For these reasons, the city should legalize private parking facilities and sell its own facilities. As a first step, it should sell six of its surface lots. I estimate that selling these lots would generate roughly $33.0 million that could be used to improve city services in the short run. In the long term, the new tax revenue from selling the lots would probably be much larger than the loss in parking revenue.
Note: If there is public support for turning one of the surface lots into a downtown park, I would support the proposal.
Eventually, the city should also sell its parking structures. It should set a minimum asking price, so that selling them is guaranteed to benefit the city’s finances.
The city owns 15 parking facilities.
The city owns 7 parking structures and 8 surface lots. It often builds new structures, including an underground structure in 2009 that cost roughly $50 million, and a structure in 2013 that cost about $10 million. It pays for new structures with bonds. For example, the two new structures have outstanding debt worth $83 million.
A city agency, The Downtown Development Authority, operates and maintains these facilities and about 2200 on-street parking meters. It also leases two private lots owned by the First Martin Corp. The DDA contracts with Republic Parking, a private company, to manage the system.
The city bans private parking facilities.
The city’s zoning rules ban private parking facilities. In the R4C zones that surround downtown, parking structures and lots are not a permitted use. In the downtown districts, they are only allowed as a special exception.
To get special exemptions, property owners have to get approval from the planning commission. The commission is supposed to only grant exceptions that jibe with the city’s master plan. The downtown master plan has listed under “Parking Principles,” “Seek to accommodate all Downtown parking activity within the DDA parking system.” If a property owner asks for an exemption to run a parking facility, the request will probably fail, because exemptions contradict the master plan.
Financial Gains From Ending Monopoly
The city should amend its zoning code to allow private parking facilities in the downtown, and then sell city surface lots. The city has already sold the Y lot, and intends to sell part of the library lane lot. Selling other facilities will provide funding for road repairs, pedestrian infrastructure, and other needs.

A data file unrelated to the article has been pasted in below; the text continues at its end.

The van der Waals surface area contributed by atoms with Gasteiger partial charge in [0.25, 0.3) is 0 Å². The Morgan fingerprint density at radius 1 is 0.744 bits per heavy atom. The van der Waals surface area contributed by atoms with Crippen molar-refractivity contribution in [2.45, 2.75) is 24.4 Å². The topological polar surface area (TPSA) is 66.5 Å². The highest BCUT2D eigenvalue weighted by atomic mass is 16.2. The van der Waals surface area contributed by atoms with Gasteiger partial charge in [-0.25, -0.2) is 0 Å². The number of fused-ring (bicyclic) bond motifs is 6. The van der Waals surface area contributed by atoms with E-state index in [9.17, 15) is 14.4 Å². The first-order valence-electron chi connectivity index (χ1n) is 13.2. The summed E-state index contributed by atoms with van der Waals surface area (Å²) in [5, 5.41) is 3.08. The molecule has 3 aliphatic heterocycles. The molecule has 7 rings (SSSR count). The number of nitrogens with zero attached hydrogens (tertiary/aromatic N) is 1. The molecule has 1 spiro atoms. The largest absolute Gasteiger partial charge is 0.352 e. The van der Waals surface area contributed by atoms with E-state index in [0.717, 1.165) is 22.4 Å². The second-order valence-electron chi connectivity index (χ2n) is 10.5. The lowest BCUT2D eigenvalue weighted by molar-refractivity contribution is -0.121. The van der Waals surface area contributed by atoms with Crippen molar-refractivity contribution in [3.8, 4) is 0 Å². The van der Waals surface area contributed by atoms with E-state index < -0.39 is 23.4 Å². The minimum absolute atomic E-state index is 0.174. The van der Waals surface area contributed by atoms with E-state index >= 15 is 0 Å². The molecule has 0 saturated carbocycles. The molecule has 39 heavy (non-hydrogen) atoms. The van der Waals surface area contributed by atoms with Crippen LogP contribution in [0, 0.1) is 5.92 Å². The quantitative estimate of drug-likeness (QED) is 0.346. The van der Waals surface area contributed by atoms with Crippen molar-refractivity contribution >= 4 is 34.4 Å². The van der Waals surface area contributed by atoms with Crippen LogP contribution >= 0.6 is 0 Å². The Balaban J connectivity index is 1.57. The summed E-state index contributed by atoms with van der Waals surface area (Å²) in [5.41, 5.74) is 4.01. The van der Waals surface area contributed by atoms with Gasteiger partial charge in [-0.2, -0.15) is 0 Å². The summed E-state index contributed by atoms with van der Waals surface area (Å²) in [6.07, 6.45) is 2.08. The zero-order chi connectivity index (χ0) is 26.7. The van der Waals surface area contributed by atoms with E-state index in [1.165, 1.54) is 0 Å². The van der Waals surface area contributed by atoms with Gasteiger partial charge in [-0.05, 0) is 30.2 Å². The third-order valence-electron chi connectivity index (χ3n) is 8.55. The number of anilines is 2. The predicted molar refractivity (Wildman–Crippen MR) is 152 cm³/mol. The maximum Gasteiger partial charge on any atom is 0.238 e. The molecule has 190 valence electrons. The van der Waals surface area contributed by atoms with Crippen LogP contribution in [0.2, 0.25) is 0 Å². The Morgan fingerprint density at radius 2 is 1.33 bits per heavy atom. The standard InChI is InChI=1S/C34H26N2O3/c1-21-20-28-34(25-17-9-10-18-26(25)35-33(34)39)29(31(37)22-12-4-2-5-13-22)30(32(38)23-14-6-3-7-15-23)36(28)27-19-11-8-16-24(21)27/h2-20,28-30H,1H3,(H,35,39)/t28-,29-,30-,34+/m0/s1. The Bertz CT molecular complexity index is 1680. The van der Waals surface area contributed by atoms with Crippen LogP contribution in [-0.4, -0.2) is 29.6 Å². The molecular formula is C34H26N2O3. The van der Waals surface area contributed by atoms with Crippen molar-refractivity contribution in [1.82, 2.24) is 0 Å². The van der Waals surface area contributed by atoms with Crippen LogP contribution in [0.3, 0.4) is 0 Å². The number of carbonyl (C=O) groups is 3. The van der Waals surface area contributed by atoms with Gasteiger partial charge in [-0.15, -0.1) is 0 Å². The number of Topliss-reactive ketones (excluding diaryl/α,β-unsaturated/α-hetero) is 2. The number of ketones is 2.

The 2011 DDA parking agreement lists 6 structures and 9 lots that are fully owned by the city. Since then, the city sold the Y lot, and built the structure below City Apartments at First and Washington That means there are 8 lots and 7 structures left. If we only count lots used for primarily for public parking, we eliminate the the farmers’ market space, and the lot for city hall. That leaves 6 surface lots (blue) and 7 structures (red). If the city sells its facilities, it will lose parking revenue, but the gains will more than make up for the losses.
In the short term, selling six lots would generate roughly $33 million.
The value of each surface lot depends on its size, location, zoning, and other factors. Below, I estimate the value of each surface lot by comparing existing lots to past lots that have already been sold. The only variable I adjust for is size. This is a crude way to estimate value, but it gives a general sense of how much the lots are worth.
Two lots have recently been sold. The 24,437 sq ft. City Apartments Lot was sold in 2011 for $3.2 million at $131 per sq ft. The 35,089 sq ft. Y Lot was sold in 2014 for$ 5.3 million at $151 per sq ft. For the estimates below, I assume that the lots are worth $140 per sq ft.
- 415 W. Washington 109,842 sq ft.
- Estimated worth at $140 per square ft : $15.7 million
- 2013 operating income + city payment: $148,517
- Return on Asset: 0.9%
- Broadway Bridge 8,414 sq ft.
- Estimated worth at $140 per square ft : $1.2 million